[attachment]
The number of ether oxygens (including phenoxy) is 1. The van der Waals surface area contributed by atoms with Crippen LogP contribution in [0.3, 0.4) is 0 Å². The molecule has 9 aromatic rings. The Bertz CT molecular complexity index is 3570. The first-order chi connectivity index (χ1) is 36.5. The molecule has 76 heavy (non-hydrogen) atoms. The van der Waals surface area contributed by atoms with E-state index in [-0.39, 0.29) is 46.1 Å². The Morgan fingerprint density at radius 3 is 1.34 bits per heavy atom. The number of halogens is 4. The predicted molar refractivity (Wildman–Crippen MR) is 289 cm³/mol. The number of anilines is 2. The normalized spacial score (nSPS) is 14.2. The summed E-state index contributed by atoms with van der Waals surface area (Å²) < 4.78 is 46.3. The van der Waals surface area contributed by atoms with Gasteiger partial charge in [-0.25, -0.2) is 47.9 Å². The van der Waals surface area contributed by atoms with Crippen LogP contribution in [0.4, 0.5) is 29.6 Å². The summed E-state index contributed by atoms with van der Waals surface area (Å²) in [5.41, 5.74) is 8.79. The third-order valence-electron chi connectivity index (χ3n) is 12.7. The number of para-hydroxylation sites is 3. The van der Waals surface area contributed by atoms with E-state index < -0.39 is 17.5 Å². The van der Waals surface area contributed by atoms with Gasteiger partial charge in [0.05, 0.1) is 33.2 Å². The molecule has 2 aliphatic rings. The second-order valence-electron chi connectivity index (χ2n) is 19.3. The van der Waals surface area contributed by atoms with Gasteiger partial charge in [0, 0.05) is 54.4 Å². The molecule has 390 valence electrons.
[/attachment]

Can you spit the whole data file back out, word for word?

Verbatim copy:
The number of ether oxygens (including phenoxy) is 1. The van der Waals surface area contributed by atoms with Crippen LogP contribution in [0.3, 0.4) is 0 Å². The molecule has 9 aromatic rings. The Bertz CT molecular complexity index is 3570. The first-order chi connectivity index (χ1) is 36.5. The molecule has 76 heavy (non-hydrogen) atoms. The van der Waals surface area contributed by atoms with E-state index in [-0.39, 0.29) is 46.1 Å². The Morgan fingerprint density at radius 3 is 1.34 bits per heavy atom. The number of halogens is 4. The predicted molar refractivity (Wildman–Crippen MR) is 289 cm³/mol. The number of anilines is 2. The normalized spacial score (nSPS) is 14.2. The summed E-state index contributed by atoms with van der Waals surface area (Å²) < 4.78 is 46.3. The van der Waals surface area contributed by atoms with Gasteiger partial charge in [-0.25, -0.2) is 47.9 Å². The van der Waals surface area contributed by atoms with Crippen LogP contribution in [0.4, 0.5) is 29.6 Å². The summed E-state index contributed by atoms with van der Waals surface area (Å²) in [5.41, 5.74) is 8.79. The third-order valence-electron chi connectivity index (χ3n) is 12.7. The number of para-hydroxylation sites is 3. The van der Waals surface area contributed by atoms with E-state index < -0.39 is 17.5 Å². The van der Waals surface area contributed by atoms with Gasteiger partial charge in [0.05, 0.1) is 33.2 Å². The molecule has 2 aliphatic rings. The second-order valence-electron chi connectivity index (χ2n) is 19.3. The van der Waals surface area contributed by atoms with Gasteiger partial charge in [0, 0.05) is 54.4 Å². The molecule has 390 valence electrons.